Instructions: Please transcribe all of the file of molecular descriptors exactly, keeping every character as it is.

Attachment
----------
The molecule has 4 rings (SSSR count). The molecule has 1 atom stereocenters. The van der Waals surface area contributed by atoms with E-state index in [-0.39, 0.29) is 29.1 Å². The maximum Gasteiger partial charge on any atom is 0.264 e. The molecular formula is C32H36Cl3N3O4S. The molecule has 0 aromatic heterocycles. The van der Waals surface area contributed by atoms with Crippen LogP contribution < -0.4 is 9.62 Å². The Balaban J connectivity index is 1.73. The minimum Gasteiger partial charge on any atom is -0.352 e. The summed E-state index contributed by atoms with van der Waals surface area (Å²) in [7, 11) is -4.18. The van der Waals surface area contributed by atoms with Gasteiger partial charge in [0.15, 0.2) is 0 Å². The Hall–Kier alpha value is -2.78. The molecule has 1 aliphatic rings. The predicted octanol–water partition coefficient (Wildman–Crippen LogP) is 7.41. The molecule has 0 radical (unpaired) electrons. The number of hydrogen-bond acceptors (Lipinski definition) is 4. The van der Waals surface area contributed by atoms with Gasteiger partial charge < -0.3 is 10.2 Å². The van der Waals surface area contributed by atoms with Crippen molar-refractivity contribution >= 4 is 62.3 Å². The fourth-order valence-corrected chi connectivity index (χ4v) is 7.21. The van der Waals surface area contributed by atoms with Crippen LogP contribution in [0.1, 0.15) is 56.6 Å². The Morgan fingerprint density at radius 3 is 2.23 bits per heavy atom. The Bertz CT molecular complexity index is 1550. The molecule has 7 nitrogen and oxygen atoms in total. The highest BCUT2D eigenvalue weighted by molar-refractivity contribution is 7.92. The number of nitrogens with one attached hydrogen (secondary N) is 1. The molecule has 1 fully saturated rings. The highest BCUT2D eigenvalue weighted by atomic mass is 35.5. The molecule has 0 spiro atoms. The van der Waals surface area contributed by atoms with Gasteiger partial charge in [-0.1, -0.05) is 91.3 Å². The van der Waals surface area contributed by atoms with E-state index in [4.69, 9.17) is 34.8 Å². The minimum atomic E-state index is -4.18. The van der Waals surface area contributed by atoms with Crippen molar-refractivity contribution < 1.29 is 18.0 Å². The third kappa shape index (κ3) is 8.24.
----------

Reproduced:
The molecule has 4 rings (SSSR count). The molecule has 1 atom stereocenters. The van der Waals surface area contributed by atoms with E-state index in [-0.39, 0.29) is 29.1 Å². The maximum Gasteiger partial charge on any atom is 0.264 e. The molecular formula is C32H36Cl3N3O4S. The molecule has 0 aromatic heterocycles. The van der Waals surface area contributed by atoms with Crippen LogP contribution < -0.4 is 9.62 Å². The Balaban J connectivity index is 1.73. The minimum Gasteiger partial charge on any atom is -0.352 e. The summed E-state index contributed by atoms with van der Waals surface area (Å²) in [7, 11) is -4.18. The van der Waals surface area contributed by atoms with Gasteiger partial charge in [0.15, 0.2) is 0 Å². The Hall–Kier alpha value is -2.78. The molecule has 1 aliphatic rings. The predicted octanol–water partition coefficient (Wildman–Crippen LogP) is 7.41. The molecule has 0 radical (unpaired) electrons. The number of hydrogen-bond acceptors (Lipinski definition) is 4. The van der Waals surface area contributed by atoms with Gasteiger partial charge < -0.3 is 10.2 Å². The van der Waals surface area contributed by atoms with Crippen molar-refractivity contribution >= 4 is 62.3 Å². The fourth-order valence-corrected chi connectivity index (χ4v) is 7.21. The van der Waals surface area contributed by atoms with Crippen LogP contribution in [0.1, 0.15) is 56.6 Å². The Morgan fingerprint density at radius 3 is 2.23 bits per heavy atom. The Bertz CT molecular complexity index is 1550. The molecule has 7 nitrogen and oxygen atoms in total. The highest BCUT2D eigenvalue weighted by molar-refractivity contribution is 7.92. The number of nitrogens with one attached hydrogen (secondary N) is 1. The molecule has 1 fully saturated rings. The highest BCUT2D eigenvalue weighted by atomic mass is 35.5. The molecule has 0 spiro atoms. The van der Waals surface area contributed by atoms with Gasteiger partial charge in [-0.1, -0.05) is 91.3 Å². The van der Waals surface area contributed by atoms with E-state index in [4.69, 9.17) is 34.8 Å². The minimum atomic E-state index is -4.18. The van der Waals surface area contributed by atoms with Crippen molar-refractivity contribution < 1.29 is 18.0 Å². The third kappa shape index (κ3) is 8.24.